August 03, 2018
If you think your home’s wiring needs to be replaced, you don’t want to sit on the decision too long. Outdated, damaged wiring can lead to electrical fires. That said, keeping your home’s electrical wiring healthy means keeping your home and family safe.
But how much will updating the electrical wiring in your home cost? Well, it depends on a lot of factors but typically, the cost to rewire a Denver home ranges from $2,000 to $20,000.
The main 6 factors that affect the price of whole-home rewiring include:
Let’s take a closer look at how these factors affect the pricing of whole-home rewiring.
Typically, the larger your home, the more it will cost to rewire it.
Why? Well, it’s simple: A larger home has more wiring to remove and replace. And this means more labor and more materials will be needed to complete the job. The price increases even more if you have various floors (vs a one-story home) because the electrician will need to figure out how to best run the wiring up and down to the different floors.
Note: The prices above assume a home with easily accessible wiring that won’t need any additional electrical upgrades.
If your home’s wiring is easy to access, the cost to rewire it will be considerably lower. Wiring that’s easy to access makes the job easier and quicker, which lowers the cost of labor.
So, what do we mean by “easy to access”? Well, typically, if the home has at least 16 to 20 inches of crawlspace and/or a basement/attic that’s accessible, the wiring will be considered “easily accessible”.
Having an accessible crawl space/attic/basement allows the electrician to run wiring to the lowest and highest floors of the home without cutting into walls. This method is called “fishing” and is ultimately the cheaper method of removing/replacing wiring versus cutting into the walls.
If your home has aluminum wiring, you’ll want to replace it eventually. But rewiring a home with aluminum wiring can be done in 2 ways, you can either:
Replacing aluminum wiring means to take out all the of the aluminum wires in the home and install new copper wiring. Replacement is the more expensive option because it requires removing walls and bringing all new wiring up to code.
Repairing or “pigtailing” the existing aluminum wiring is the less expensive option because it does not require removing walls/drywall. Instead, only the wiring at connection points (i.e., outlets, switches, fixtures, etc.) is updated with copper wiring.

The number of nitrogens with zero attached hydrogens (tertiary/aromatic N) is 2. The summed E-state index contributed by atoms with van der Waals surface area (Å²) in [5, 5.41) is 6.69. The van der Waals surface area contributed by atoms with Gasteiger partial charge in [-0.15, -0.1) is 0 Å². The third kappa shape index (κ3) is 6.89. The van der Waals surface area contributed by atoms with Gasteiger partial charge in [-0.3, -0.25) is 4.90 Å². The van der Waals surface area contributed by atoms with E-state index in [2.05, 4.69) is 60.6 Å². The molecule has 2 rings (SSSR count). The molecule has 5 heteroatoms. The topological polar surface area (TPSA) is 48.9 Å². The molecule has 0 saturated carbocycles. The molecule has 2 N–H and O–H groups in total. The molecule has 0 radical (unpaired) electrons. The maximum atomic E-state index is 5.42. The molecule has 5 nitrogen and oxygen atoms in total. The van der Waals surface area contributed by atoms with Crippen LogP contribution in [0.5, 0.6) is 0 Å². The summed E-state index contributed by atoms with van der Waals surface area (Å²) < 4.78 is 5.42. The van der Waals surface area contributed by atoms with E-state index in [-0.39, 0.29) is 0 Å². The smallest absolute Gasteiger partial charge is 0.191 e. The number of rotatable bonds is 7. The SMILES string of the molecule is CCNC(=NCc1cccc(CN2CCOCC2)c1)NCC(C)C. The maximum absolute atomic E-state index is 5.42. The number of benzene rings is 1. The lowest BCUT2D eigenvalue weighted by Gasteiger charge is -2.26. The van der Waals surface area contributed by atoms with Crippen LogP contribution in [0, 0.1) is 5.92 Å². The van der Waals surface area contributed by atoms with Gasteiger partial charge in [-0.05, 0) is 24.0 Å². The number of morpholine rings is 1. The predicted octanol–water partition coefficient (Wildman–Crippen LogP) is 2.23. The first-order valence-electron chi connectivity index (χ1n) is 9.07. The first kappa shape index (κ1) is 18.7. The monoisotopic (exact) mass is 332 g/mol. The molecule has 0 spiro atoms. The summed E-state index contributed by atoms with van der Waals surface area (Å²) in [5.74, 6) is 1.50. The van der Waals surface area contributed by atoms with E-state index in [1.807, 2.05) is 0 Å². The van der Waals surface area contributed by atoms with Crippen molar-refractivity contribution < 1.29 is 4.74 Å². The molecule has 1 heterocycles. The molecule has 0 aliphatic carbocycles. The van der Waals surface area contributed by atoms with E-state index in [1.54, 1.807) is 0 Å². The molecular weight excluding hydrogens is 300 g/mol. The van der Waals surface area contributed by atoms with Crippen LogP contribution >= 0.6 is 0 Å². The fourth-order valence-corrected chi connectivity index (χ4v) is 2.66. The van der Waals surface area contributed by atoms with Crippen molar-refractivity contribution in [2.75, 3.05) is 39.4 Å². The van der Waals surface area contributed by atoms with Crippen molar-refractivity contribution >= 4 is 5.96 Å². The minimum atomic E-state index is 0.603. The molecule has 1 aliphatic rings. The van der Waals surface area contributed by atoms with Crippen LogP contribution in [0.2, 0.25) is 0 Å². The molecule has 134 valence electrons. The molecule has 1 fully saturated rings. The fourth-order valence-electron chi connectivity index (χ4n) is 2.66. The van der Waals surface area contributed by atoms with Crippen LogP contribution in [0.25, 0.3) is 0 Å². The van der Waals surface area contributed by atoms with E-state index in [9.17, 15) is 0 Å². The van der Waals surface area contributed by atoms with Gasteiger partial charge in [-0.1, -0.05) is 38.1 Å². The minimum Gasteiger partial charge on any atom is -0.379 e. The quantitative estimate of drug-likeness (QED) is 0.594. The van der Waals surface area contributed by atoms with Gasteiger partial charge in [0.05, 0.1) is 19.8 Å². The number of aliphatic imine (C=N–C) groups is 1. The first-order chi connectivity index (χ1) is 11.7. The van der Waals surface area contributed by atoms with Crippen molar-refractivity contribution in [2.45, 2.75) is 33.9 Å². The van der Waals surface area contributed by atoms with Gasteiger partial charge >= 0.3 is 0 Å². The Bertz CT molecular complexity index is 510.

Want to learn more about these 2 rewiring options? Just check out our in-depth blog on this subject, “How Much Does It Cost to Repair or Replace Aluminum Wiring?”.
If your home has “knob and tube” wiring, your whole-home rewiring cost will increase.
Knob and tube wiring is an outdated wiring method that involved running copper wiring through black tubes that were held in place by nailed-in porcelain “knobs”. Because knob and tube wiring has no ground wire and because the wire insulation degrades over time, most electricians will suggest completely removing the system to prevent electrical fires.
Removing knob and tube wiring raises your overall cost, though, because electricians will have to manually cut out the individual tubes and knobs, which is extremely tedious.
If your home’s electrical panel needs to be upgraded, the cost of the whole-home rewiring job may increase by $3,500+.
Unfortunately, most homes that need to be rewired also need to upgrade their main electrical panel. Why? Well, in most cases, an older home that needs rewiring also has an electrical panel that provides less than 100 amps. For example, most homes built in or before the 1960s have 60-amp panels.
Most homes today, though, require at least a 100-amp or 200-amp panel to satisfy the electrical load of most modern electronics. Also, the NEC (National Electric Code) requires that homes have at least a 100-amp panel. So, if your home has an electrical panel that provides less than 100 amps, you’ll need to upgrade your electrical panel.
Typically, the higher the skill and the more experience an electrician has, the more they’ll charge.
That said, don’t choose an electrician based on who offers the lowest price. This will likely lead to costly repeat work or worse—an electrical fire. As with most things in life, you get what you pay for.
Our suggestion is to get quotes from various electricians and stay away from any contractors who offer much lower prices than others.
Once you’ve crossed off any low-priced electricians, vet the remaining professionals according to whether:
For your convenience, you can request an appointment in one of two ways: